As the world continues to grapple with the unprecedented global health crisis of COVID-19, the scale of the related global economic crisis is becoming increasingly clear. We are facing the sharpest economic contraction since the Great Depression in the 1930s, according to the United Nations – threatening to roll back decades of progress in the fight against poverty.
At the same time as taking emergency measures to minimize the immediate economic impacts of the pandemic, governments around the world are looking to position themselves for recovery. A new analysis of economic resilience offers a potential clue to which economies may be able to recover faster: LGBT+ inclusion is correlated to the resilience of a country’s economy.
The analysis by Open For Business, a coalition of companies advancing LGBT+ equality, shows a strong positive correlation (0.67) between how resilient an economy is and how accepting it is of LGBT+ people (see the chart below). This is a significant finding: a one-point increase in social acceptance suggests a three-point increase in that economy’s economic resilience index, even when controlling for GDP per capita. Could LGBT+ inclusion be a secret ingredient for economic resilience?
The answer may lie in the world’s cities.
Cities have been at the frontline of the pandemic – and they may hold the key to global economic recovery. The connection between economic resilience and social inclusion is particularly clear in urban areas. There is a growing body of evidence that LGBT+ inclusive cities have stronger “innovation ecosystems”, higher levels of entrepreneurialism, and they are better able to attract talent and provide a high quality of life – making them well placed for economic recovery.
Let’s look at the evidence. First, innovation is a critical component of a city’s competitiveness, which in turn will make it well placed for recovery. Inclusive cities score higher on the 2ThinkNow Innovation Index, which ranks cities according to their potential for innovation. This index has a correlation of 0.62 with scores of social attitudes towards LGBT+ people, strongly suggesting that LGBT+ inclusive cities are more innovative places (see chart below).
Second, cities with greater concentrations of talent and skills are more competitive and resilient, and attracting top talent is a priority for cities. However, cities that are not LGBT+ inclusive are much more likely to suffer “brain drain”: a 2018 study showed that cities in countries with anti-LGBT+ policies or attitudes are much more likely to lose their talent. Examples include Accra, Baku, Kampala, Kuala Lumpar, Lagos, Nairobi and Moscow. In some of these cities, according to a study by the OECD, more than half of all recent graduates are likely to emigrate.
Evidence shows that diversity feeds a “clustering effect” for young talent, according to research by the economist Enrico Moretti: “It’s a type of growth that feeds on itself – the more young workers you have, the more companies are interested in locating in that area and the more young people are going to move there.” LGBT+ inclusion seems to play an important role here as a signaller of openness, diversity and culture.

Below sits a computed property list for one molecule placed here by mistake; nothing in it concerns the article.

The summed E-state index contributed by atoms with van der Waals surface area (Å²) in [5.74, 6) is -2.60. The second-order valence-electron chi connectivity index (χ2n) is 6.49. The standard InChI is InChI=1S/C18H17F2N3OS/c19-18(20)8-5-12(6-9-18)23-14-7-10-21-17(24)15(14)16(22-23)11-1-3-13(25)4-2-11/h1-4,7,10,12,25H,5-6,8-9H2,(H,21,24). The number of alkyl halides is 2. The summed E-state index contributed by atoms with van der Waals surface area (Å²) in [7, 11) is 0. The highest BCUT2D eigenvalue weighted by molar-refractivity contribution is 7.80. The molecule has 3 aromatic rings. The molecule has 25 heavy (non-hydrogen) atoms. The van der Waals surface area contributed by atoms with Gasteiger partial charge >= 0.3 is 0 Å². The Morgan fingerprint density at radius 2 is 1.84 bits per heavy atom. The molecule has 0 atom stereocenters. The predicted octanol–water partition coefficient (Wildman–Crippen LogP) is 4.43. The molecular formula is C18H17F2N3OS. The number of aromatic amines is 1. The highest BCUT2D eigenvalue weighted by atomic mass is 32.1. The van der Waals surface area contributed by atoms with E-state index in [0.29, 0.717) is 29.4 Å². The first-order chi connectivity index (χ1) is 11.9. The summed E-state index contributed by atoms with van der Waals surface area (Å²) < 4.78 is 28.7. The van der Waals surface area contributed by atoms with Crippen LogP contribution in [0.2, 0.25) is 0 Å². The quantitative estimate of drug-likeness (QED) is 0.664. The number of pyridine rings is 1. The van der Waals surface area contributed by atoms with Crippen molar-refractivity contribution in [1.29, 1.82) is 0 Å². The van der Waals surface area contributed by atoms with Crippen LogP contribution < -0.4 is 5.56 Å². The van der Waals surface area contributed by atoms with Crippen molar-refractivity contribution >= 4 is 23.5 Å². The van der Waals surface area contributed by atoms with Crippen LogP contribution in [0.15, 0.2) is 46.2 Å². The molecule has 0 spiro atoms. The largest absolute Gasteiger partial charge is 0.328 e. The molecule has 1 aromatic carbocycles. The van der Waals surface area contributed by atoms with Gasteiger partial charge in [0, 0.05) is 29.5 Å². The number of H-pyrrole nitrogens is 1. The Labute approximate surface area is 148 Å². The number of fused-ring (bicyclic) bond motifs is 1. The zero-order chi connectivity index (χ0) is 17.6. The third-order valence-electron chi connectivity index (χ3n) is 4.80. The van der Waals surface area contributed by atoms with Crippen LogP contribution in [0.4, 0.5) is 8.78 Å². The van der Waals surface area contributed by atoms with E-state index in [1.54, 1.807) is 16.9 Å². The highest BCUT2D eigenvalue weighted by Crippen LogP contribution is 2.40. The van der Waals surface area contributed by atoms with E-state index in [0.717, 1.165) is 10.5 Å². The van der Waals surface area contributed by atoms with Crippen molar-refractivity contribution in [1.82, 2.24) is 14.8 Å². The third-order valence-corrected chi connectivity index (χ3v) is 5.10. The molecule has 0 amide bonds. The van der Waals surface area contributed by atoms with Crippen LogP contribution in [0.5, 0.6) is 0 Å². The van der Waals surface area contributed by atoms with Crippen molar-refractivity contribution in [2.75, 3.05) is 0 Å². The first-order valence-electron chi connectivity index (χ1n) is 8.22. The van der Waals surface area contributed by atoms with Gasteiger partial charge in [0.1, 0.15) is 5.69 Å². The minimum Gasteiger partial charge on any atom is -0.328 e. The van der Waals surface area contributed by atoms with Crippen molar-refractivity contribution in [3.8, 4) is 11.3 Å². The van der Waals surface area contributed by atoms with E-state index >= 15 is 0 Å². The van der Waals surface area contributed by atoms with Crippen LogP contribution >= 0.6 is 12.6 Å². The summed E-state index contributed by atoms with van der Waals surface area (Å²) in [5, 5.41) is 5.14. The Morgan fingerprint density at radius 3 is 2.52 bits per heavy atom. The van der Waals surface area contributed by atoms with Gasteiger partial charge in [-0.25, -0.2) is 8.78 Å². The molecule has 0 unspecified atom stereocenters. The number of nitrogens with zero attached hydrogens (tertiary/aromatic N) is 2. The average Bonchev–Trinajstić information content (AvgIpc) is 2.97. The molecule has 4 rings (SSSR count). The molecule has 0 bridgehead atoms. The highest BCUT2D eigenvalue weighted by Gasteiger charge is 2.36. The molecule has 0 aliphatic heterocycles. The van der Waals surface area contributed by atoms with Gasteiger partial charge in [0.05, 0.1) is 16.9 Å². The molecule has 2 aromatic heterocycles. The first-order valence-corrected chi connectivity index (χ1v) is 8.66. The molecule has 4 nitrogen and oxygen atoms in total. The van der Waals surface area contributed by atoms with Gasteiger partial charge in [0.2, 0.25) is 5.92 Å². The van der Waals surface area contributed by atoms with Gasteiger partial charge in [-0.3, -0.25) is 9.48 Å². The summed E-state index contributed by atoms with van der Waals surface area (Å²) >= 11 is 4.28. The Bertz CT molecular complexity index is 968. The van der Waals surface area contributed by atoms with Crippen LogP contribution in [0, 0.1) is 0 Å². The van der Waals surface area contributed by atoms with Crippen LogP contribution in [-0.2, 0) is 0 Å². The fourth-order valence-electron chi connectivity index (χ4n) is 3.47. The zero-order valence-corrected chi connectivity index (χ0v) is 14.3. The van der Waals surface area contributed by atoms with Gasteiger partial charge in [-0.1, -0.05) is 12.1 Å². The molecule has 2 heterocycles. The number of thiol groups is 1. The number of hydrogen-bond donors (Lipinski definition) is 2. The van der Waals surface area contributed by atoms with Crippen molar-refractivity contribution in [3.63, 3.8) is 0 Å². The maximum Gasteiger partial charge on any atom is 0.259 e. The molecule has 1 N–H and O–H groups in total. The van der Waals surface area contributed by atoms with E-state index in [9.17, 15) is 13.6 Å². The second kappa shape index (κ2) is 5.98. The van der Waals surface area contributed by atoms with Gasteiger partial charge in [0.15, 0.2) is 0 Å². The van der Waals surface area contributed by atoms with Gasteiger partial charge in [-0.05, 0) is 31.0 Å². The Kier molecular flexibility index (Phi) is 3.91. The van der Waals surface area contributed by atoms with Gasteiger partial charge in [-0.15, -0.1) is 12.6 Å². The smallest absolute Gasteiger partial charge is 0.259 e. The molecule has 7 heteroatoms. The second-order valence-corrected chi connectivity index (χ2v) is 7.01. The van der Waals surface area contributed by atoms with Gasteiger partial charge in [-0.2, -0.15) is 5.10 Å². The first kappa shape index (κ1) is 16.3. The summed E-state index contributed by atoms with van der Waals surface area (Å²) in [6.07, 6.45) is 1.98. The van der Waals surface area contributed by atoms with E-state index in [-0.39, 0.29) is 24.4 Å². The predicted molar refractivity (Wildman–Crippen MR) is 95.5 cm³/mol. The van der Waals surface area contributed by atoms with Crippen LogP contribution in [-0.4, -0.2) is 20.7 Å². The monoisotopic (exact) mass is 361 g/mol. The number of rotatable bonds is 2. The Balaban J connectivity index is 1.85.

The economic shocks of the pandemic are of an unpresented magnitude, and the road to recovery will not be easy. However, we can expect that cities that have embraced diversity may reap an “inclusion dividend” as they begin to rebuild their economies. The strength of their innovation ecosystems and an abundance of talent may make them more agile in the face of downturn and better able to exploit new opportunities presented by the disruption.
There is a strong message here for governments who are using the pandemic as a pretext for intensifying discrimination against LGBT+ people. Recent weeks have seen a surge of anti-LGBT+ activity around the world: the expansion of “LGBT-free zones” in Poland, for example, or the anti-trans legislation in Hungary. In Kampala, 20 LGBT+ Ugandans were arrested on the pretext that they had violated laws used to prevent the spread of COVID-19. Political and religious leaders in the US, Ireland, Israel and Iran have publicly blamed the LGBT+ community for the pandemic, and activists report that this has led to a rise in hate crimes.
The connection between resilience and inclusion is widely accepted by policy-makers. The World Bank describes “inclusive communities” as a key dimension of sustainable, resilient cities. The OECD identifies “inclusive society” as a driver of resilience in a city. The IMF contends that an economy is “more fragile and less resilient when it is not inclusive”. A report by UN Habitat finds that inclusion is required for a “successful urban resilience agenda”.
Now is the time to be embracing LGBT+ communities, not stigmatising them. Creating inclusive societies isn’t just the right thing to do; as the evidence shows, it’s an important part of an economic strategy focused on resilience and recovery.